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The Charter School Funding Task Force bill released recently that would push at least $16 million from local school districts into public charter schools is just the latest legislative manipulation to invade the classrooms of traditional schools.

Twists and tweaks through the years have diverted millions of taxpayer dollars from districts to charters, which don't have the oversight from the districts that traditional schools do.

Adding insult to injury, the executive director of the Utah Association of Public Charter Schools — who used to be vice president of the business-backed Utah Taxpayers Association, run by the charter champion Sen. Howard Stephenson, R-Draper — says if we thought charters could operate more cheaply than regular schools, we just got it wrong.

Royce Van Tassell told The Salt Lake Tribune last week that it is a fallacy to expect charters to operate with less funding, since the law holds the alternative schools to most of the same standards as traditional ones.

"What was said and done and promised a decade ago," he said, "isn't necessarily what [the] Legislature or succeeding lawmakers have said and done and promised."

Oh really?

Van Tassell's former boss and mentor, Stephenson, co-chairman of the task force recommending the $16 million shift to charters, was the main official making those pledges that we now shouldn't heed.

The taxpayer association's website through the years has posted numerous articles praising charter schools' ability to operate more cheaply than traditional campuses.

In a 2006 editorial in the association's newsletter, Stephenson wrote: "Charter schools educate for less. Utah charter schools spent $1,312 less in ongoing funds per student in FY2005 compared to district schools, according to the taxpayers association's annual analysis of public education spending in Utah. On a percent basis, charter schools spent 21.8 percent less per student than traditional schools."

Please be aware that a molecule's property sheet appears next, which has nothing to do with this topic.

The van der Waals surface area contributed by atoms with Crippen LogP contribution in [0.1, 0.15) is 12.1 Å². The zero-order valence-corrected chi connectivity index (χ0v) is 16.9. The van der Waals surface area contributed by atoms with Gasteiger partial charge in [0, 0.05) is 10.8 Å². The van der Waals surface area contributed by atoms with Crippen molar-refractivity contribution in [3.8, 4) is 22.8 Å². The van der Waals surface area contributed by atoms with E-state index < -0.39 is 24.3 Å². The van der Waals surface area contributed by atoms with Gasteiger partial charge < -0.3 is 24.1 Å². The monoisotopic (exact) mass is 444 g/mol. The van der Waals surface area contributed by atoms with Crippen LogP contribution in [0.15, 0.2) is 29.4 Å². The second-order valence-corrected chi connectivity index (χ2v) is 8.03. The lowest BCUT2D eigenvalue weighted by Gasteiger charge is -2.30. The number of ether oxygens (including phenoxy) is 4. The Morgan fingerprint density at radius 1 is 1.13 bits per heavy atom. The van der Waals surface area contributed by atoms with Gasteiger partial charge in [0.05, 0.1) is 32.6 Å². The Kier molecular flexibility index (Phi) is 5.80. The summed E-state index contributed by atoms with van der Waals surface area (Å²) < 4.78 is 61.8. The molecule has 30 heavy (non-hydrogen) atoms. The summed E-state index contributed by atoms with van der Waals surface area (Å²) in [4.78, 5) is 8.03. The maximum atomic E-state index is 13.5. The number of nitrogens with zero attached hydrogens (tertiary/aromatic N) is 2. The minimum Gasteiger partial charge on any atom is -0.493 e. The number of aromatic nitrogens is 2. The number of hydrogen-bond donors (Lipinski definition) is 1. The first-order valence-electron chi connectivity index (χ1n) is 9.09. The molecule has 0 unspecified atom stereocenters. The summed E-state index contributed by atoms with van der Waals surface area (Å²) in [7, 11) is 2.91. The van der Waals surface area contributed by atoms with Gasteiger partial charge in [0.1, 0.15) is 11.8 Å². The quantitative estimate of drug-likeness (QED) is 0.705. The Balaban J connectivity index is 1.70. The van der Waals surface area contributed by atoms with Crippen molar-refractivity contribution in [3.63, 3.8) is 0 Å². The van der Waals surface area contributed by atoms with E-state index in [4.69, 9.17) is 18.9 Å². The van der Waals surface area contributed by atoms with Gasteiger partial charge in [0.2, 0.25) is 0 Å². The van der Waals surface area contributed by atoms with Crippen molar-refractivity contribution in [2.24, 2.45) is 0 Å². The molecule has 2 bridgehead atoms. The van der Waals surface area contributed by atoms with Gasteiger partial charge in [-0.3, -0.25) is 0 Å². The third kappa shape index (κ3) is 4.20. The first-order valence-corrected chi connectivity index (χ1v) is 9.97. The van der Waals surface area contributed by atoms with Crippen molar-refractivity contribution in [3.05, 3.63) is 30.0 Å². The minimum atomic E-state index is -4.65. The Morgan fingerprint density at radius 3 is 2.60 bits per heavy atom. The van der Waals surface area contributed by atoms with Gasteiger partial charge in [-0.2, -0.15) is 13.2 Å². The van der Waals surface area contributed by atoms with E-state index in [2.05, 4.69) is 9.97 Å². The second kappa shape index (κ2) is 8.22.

Now, Stephenson and his cohorts argue that charters don't need less; they need more. So have we been lied to all these years?

Stephenson has long been a critic of traditional public schools and has pushed many initiatives that would steer money from already-underfunded classrooms to his own pet projects — like charter schools, or digital learning tools provided by private vendors.

One such vendor pushed by Stephenson and eventually chosen by the Utah Office of Education was DigitalBridge, which offered a tracking program to measure student progress. That company went bankrupt before its services were completed, and the state was out $3.5 million.

As co-chairman of the Joint Public Education Appropriations Subcommittee in 2013, Stephenson pushed through a formula that gave more weight to the senators on the panel, many of whom were in Stephenson's mold, than to House members.

The result: Most of the top 10 funding priorities were Stephenson's projects, and they came at the expense of such needs as teacher training, smaller classrooms and early-education programs.

Now, charters are gobbling away at neighborhood schools' budgets a decade after Stephenson promised they would not.

Fox guarding the henhouse? • One of the newer members of the Legislature championing the growing appetites of charter schools is state Rep. Kim Coleman, R-West Jordan, who was the director of a charter school until she was pushed out by the Charter School Board amid allegations from parents and teachers of low teacher morale and efforts to block parental involvement in the school's management.

Her story is emblematic of the insider mentality that exists between legislators such as Stephenson and charter school professionals.

Coleman was first placed on administrative leave from Monticello Academy in 2009, before she was let go entirely. She has since sued the Charter School Board for unlawful firing.

While the lawsuit was in place, her husband, former West Valley City Councilman Joel Coleman, was appointed interim state superintendent of public schools, chosen by a school board much in the image of Stephenson.

Kim Coleman was elected in 2014 after prevailing in a Republican Party battle with incumbent Jim Bird, who was targeted by the GOP's right wing after he supported the Count My Vote compromise that provided alternate paths to the primary election ballot in the wake of concerns that the traditional caucus/convention system put too much power in the hands of the few.